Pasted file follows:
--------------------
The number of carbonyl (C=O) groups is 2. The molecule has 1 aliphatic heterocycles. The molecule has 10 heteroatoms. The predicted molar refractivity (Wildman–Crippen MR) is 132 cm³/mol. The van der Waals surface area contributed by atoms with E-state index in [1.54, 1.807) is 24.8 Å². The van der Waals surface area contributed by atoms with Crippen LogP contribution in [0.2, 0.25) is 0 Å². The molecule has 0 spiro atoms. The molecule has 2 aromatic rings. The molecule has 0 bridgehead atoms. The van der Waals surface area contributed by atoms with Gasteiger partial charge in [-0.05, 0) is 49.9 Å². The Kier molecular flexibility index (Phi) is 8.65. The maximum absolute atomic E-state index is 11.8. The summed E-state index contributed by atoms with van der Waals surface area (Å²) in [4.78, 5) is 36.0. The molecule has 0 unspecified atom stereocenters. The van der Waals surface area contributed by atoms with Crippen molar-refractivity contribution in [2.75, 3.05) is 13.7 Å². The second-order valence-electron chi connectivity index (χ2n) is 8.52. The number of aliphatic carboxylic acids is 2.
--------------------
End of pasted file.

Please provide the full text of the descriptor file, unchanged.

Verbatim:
The number of carbonyl (C=O) groups is 2. The molecule has 1 aliphatic heterocycles. The molecule has 10 heteroatoms. The predicted molar refractivity (Wildman–Crippen MR) is 132 cm³/mol. The van der Waals surface area contributed by atoms with E-state index in [1.54, 1.807) is 24.8 Å². The van der Waals surface area contributed by atoms with Crippen LogP contribution in [0.2, 0.25) is 0 Å². The molecule has 0 spiro atoms. The molecule has 2 aromatic rings. The molecule has 0 bridgehead atoms. The van der Waals surface area contributed by atoms with Gasteiger partial charge in [-0.05, 0) is 49.9 Å². The Kier molecular flexibility index (Phi) is 8.65. The maximum absolute atomic E-state index is 11.8. The summed E-state index contributed by atoms with van der Waals surface area (Å²) in [4.78, 5) is 36.0. The molecule has 0 unspecified atom stereocenters. The van der Waals surface area contributed by atoms with Crippen molar-refractivity contribution in [2.75, 3.05) is 13.7 Å². The second-order valence-electron chi connectivity index (χ2n) is 8.52. The number of aliphatic carboxylic acids is 2.